Assessing and making recommendations
- OTF staff first review your application and information available on your organization’s website and social media accounts.
- We verify that your group meets eligibility criteria.
- If you are eligible, our experienced staff and local volunteers score your application against the project assessment criteria.
- Local Grant Review Team volunteers make funding recommendations to the OTF Board of Directors.
- Learn more about how we make application decisions.
Notification of funding decision
- The final list of approved grants is sent to Ontario Members of Provincial Parliament (MPPs) to give them an opportunity to congratulate successful applicants directly, when possible.
- All applicants are then notified of the final decision, approximately 4-5 months from the deadline date.
- All OTF decisions are final and there is no appeal process.
- Successful applicants take part in a mandatory orientation meeting with an OTF Program Manager.
- These meetings cover key expectations and requirements of the grant and need to be completed before grants can be activated.
- As part of the orientation, groups review the Grantee Requirements.
Activating a grant
- After the orientation meeting, the Signatory Contact for the grant receives the Grant Contract by email, along with electronic signing instructions. The contract is a legal agreement between the applicant and OTF.
- Once the contract has been received by the Signatory Contact, they must be review it, sign it , and submit it back to OTF within 60 days of receipt to remain valid.
- Grants are activated once contracts are signed and returned electronically to OTF.
- Grant payments are made through electronic funds transfer (EFT) once a grant becomes active.
During your grant
- Reporting and monitoring
- Grantee engagements will take place throughout the life of a grant.
- Grantees submit a final report when the project is complete. The report covers the achievement of the project, metric, and learnings.
- Grant recognition
- As outlined in the Grant Recognition Requirements, grantees are to publicly recognize OTF and its funder, the Government of Ontario, at an event and through other recognition activities.
- After OTF staff approve the final report, grant hold-back funds are released and the grant is closed.
- Grantee compliance
- A random sample of grants are subject to a Grantee Compliance Audit.
- Grants can be audited for compliance at any point within the grant’s life, or after the grant has been closed.
Most common application mistakes
Review some of the most common mistakes applicants make in their applications. This information will help you prepare a grant application that meets eligibility and application requirements.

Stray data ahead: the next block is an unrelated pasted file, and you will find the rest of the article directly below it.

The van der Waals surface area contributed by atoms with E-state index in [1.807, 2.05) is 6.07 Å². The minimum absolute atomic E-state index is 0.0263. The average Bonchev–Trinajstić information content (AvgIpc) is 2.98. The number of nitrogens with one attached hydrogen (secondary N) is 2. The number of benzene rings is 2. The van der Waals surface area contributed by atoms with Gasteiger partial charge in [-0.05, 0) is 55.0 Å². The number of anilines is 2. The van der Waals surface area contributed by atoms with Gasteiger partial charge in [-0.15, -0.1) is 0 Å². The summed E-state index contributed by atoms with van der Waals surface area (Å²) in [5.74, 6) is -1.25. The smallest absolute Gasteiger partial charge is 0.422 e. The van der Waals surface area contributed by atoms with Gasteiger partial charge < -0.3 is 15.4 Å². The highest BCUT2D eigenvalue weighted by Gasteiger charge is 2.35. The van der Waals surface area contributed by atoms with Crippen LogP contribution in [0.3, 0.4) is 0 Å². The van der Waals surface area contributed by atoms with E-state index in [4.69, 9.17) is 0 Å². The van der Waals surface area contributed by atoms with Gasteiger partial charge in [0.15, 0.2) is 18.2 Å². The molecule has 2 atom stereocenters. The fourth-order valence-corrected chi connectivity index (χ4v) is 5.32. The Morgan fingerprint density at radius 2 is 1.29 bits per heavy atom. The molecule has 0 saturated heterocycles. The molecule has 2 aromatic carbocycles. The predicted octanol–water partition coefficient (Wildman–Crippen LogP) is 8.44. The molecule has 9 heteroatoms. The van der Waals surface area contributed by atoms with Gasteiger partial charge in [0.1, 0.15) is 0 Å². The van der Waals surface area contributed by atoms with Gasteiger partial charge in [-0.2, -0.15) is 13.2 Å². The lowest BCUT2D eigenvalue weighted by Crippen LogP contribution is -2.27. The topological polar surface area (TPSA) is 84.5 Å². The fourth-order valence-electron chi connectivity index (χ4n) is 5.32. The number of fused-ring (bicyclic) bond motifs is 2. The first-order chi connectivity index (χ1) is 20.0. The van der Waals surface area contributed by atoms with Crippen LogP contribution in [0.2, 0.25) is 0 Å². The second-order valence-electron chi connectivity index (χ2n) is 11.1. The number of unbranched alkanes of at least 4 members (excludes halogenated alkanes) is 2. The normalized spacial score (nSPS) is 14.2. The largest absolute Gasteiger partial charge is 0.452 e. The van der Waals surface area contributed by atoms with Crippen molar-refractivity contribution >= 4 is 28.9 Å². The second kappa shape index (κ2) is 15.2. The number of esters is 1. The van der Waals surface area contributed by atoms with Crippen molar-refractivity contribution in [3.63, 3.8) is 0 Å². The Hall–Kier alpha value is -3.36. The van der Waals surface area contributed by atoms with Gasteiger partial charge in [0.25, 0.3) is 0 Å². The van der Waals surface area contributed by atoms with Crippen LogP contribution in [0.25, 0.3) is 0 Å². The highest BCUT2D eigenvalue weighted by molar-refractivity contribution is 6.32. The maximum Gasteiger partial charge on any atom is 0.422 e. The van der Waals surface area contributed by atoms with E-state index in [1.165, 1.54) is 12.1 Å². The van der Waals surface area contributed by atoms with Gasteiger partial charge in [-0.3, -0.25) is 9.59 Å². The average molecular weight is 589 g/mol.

Applicant is not compliant with OTF policies
As part of the assessment process, OTF ensures that applicants comply with OTF’s granting policies:
When applicants do not meet these policies, the application will be declined.
Applicant does not fit with who we fund
Applicants are assessed according to OTF’s eligibility criteria. When applicants do not meet these requirements, the application will not proceed to a full review.
For example: An organization does not clearly explain that its mission and mandate is to directly deliver programs and services in Ontario.
Responses do not include enough information
OTF receives a very high volume of grant applications. While we review and assess all submitted applications, applicants can forget to provide enough detail to give OTF a full, and clear picture of their project. This often includes:
- Answers that don’t provide relevant information about the project and organization.
- Missing information about how the project will be delivered.
Applications that don’t have all of the answers fully completed will be declined.
Documents are missing or incorrect
Various documentation is required as part of the application. Certain documents are commonly missed or incorrect. Here are some examples:
- Submitting the wrong proof of ownership documents.
- Providing a lease agreement that do not show a minimum of 5 years remaining at the time of application deadline.
- Quotes and estimates that are not submitted, are missing dates or don’t clearly go with a budget item.
Applications that are missing documents or have incorrect documentation will be declined.
Financial documents don’t meet requirements
Wrong type of financial statements
The size of your organization’s revenue determines who should be preparing your financial statements to submit with your grant application. Most common mistakes with this requirement are for:
- Organizations with revenues less than $99,999: Financial statements can be prepared by staff, internal bookkeeper, board member, or an accountant.
- Organizations with revenues $100,000 or more: Financial statements need to be prepared externally and with different criteria, dependant on total revenues.
Applications that contain the wrong type of financial statements will not proceed to a full review.
Review the Financial Statement Requirements.
Missing surplus or deficit information
Organizations with an accumulated surplus or deficit need to include additional documentation with the application. This information provides further explanation for staff reviewing the application. Applications that do not provide this documentation will not proceed to a full review.
Incomplete or inaccurate project budget
The project budget is a critical part of the application. It shows how grant funds will be used and ensures funds are used effectively. There are a number of common mistakes related to the project budget.
Budgets often include costs that are ineligible for funding.
Budget items are not aligned to the project plan
Applicants need to clearly explain how their budget items are connected to their project and project plan. Applicants often forget to include:
- Clear cost breakdowns for each budget item.
- Appropriate and reasonable costs for the activities outlined in the project plan.
When budgets do not meet requirements, the application will be declined.
Applications do not explain the benefit to local community
The project is not at a community level
OTF has divided Ontario into 16 areas, called catchments, and applicants need to select one catchment area where the primary activities of the project will take place. Applications that indicate impact at a province-wide or national level will be declined.
The community need is not clear
Ensure that you have created a link between your budget items and the benefit these will have in your community and/or for community members. For example, if your budget includes the purchase of new computers, explain how this item will directly benefit community. If the budget does not meet requirements, the application will be declined.